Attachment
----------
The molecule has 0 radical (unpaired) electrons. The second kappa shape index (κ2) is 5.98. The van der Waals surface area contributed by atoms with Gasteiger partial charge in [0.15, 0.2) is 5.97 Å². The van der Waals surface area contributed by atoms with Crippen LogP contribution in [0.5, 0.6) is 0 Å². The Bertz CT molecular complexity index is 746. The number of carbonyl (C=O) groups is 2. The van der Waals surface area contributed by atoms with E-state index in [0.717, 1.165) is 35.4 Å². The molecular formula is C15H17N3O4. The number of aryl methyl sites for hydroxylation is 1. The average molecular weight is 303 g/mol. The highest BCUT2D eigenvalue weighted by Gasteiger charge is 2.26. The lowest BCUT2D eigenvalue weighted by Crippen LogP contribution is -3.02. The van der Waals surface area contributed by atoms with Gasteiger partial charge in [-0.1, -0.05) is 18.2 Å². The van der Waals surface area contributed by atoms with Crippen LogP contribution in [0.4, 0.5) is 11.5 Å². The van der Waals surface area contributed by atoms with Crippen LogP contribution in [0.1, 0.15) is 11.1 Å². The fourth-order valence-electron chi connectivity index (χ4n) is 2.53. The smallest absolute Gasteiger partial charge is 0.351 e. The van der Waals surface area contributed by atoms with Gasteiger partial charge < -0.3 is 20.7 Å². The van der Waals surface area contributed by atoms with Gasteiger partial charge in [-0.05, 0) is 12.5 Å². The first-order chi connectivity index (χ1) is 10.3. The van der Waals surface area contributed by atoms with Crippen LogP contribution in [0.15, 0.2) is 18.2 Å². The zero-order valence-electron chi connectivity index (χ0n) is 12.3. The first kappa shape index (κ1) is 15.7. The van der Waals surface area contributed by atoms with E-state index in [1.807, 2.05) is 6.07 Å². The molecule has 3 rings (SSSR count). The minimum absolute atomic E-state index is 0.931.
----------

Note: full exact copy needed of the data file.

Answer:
The molecule has 0 radical (unpaired) electrons. The second kappa shape index (κ2) is 5.98. The van der Waals surface area contributed by atoms with Gasteiger partial charge in [0.15, 0.2) is 5.97 Å². The van der Waals surface area contributed by atoms with Crippen LogP contribution in [0.5, 0.6) is 0 Å². The Bertz CT molecular complexity index is 746. The number of carbonyl (C=O) groups is 2. The van der Waals surface area contributed by atoms with E-state index in [0.717, 1.165) is 35.4 Å². The molecular formula is C15H17N3O4. The number of aryl methyl sites for hydroxylation is 1. The average molecular weight is 303 g/mol. The highest BCUT2D eigenvalue weighted by Gasteiger charge is 2.26. The lowest BCUT2D eigenvalue weighted by Crippen LogP contribution is -3.02. The van der Waals surface area contributed by atoms with Gasteiger partial charge in [-0.1, -0.05) is 18.2 Å². The van der Waals surface area contributed by atoms with Crippen LogP contribution in [0.4, 0.5) is 11.5 Å². The van der Waals surface area contributed by atoms with Crippen LogP contribution in [0.1, 0.15) is 11.1 Å². The fourth-order valence-electron chi connectivity index (χ4n) is 2.53. The smallest absolute Gasteiger partial charge is 0.351 e. The van der Waals surface area contributed by atoms with Gasteiger partial charge < -0.3 is 20.7 Å². The van der Waals surface area contributed by atoms with Gasteiger partial charge in [-0.05, 0) is 12.5 Å². The first-order chi connectivity index (χ1) is 10.3. The van der Waals surface area contributed by atoms with Crippen LogP contribution in [0.15, 0.2) is 18.2 Å². The zero-order valence-electron chi connectivity index (χ0n) is 12.3. The first kappa shape index (κ1) is 15.7. The van der Waals surface area contributed by atoms with E-state index in [1.807, 2.05) is 6.07 Å². The molecule has 3 rings (SSSR count). The minimum absolute atomic E-state index is 0.931.